WASHINGTON DEPOT— The hit TV show “Gilmore Girls” will finally come to the picturesque Connecticut town it was based on next month.

But some residents are unhappy with plans for a fan festival expected to draw 1,200 people to the community of 3,600.

On Oct. 21, 22 and 23, Washington Depot, the town fictionalized as the “Gilmore Girls” Stars Hollow, will host a Gilmore Girls Fan Fest, just before the early-2000s show will be revamped on Netflix Nov. 25.

The town’s closest gas station will run out of gas, parking will be nightmarish, and storefronts will be full of out-of-towners and foreign “Gilmore Girls” oriented fare, not the usual coffee-and-newspaper goods townspeople enjoy, said John Payne, a 60-year town resident.

And 1,200 people showing up is just the lowest speculation, Payne said. There could be many more curious folks who arrive.

Payne said he and other residents doubt the event will bring in any real money. Although the sold-out festival charged people $175 or $225 to attend the weekend, the town won’t see much of it, Payne said.

Payne said he plans on filling up on gas before the event, changing his weekend plans, and staying far, far away from Washington Depot if the weekend goes as planned.

“Everybody I’ve talked to said they’re getting out of town,” Payne said, adding those who stay will have to skirt around the event, so as not to get caught in “Gilmore Girls” frenzy.

Although organizers and town officials agree 1,200 “Gilmore Girls“ fans will bring some traffic, they don’t think it will be anywhere as dramatic as Payne, and other concerned residents, think, they said.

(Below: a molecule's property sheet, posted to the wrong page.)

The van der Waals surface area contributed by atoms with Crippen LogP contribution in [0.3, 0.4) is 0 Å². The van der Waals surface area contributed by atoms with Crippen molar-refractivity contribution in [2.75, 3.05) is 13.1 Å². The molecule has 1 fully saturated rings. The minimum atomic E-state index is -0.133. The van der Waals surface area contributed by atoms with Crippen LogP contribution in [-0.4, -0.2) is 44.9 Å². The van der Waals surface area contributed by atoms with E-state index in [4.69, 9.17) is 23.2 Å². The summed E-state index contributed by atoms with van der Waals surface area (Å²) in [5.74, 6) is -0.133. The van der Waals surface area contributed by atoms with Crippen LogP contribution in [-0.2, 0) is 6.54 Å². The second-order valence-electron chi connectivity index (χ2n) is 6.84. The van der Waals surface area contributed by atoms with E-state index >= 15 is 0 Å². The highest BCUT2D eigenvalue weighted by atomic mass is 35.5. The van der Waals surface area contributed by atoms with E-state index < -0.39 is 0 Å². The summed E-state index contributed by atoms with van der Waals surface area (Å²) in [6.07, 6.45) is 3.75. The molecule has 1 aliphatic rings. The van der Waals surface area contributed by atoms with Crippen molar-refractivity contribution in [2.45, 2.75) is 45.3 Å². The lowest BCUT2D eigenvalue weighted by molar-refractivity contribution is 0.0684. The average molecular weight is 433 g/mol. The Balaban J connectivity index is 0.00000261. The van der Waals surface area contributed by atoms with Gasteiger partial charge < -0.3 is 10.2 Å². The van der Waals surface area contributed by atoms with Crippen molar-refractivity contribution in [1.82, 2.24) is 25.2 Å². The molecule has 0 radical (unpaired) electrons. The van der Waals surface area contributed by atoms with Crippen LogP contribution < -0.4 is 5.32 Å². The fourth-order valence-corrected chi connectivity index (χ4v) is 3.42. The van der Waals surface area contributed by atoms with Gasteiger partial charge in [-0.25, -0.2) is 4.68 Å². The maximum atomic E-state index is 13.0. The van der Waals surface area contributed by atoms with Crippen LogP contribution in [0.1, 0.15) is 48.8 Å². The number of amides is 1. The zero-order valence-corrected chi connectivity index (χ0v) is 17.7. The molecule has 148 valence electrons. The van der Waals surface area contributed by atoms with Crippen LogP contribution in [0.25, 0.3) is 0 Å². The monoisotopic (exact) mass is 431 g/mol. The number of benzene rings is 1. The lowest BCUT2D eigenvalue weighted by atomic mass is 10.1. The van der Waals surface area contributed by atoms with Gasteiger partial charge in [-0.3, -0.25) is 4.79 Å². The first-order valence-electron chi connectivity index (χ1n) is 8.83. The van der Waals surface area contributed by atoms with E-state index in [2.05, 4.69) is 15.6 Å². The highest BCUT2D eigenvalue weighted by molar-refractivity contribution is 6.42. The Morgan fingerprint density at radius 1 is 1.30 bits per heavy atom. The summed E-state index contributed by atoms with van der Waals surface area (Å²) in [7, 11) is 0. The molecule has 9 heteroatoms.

First Selectman Mark Lyon said he has heard resident concerns about overcrowding, but he isn’t worried at all. The weekend has been well-planned, and between designated parking at a nearby school and attendees being bused between “Gilmore Girl” sites, Lyon said he doesn't anticipate any real disruption.

“It’ll be a little busy,” Lyon said. “But I’m not anticipating any major gridlock.”

The event will attract people to the town, but it won’t shut it down, he said. Instead, the town will thrive; those visiting will support local businesses for the weekend and could even fall in love with the town and move there, he said.

Event organizer Jennie Whitaker said the weekend has been planned to avoid any disruption to townsfolk. Major meetups in Washington Depot take place after business hours, she said, and organizers have worked with state troopers and fire officials to make sure the event is safe.

Organizers have made it clear visitors without festival tickets won’t be able to do anything “Gilmore Girls”-related in town. So uncountable visitors, folks Payne calls “curiosity seekers,” won’t show up in unmanageable droves.

Whitaker said the money issue isn’t really relevant. She isn’t making any profit, she said. Almost all of the ticket revenue was put toward running the event.

The town even makes some money because the fest will rent town hall, Lyon said.

But, even though those behind the fest aren’t worried in the slightest, residents are still concerned.

“We are a quiet and sophisticated town and we don’t want to be a sideshow,” Payne said.

blytton@hearstmediact.com; 203-731-3411; @bglytton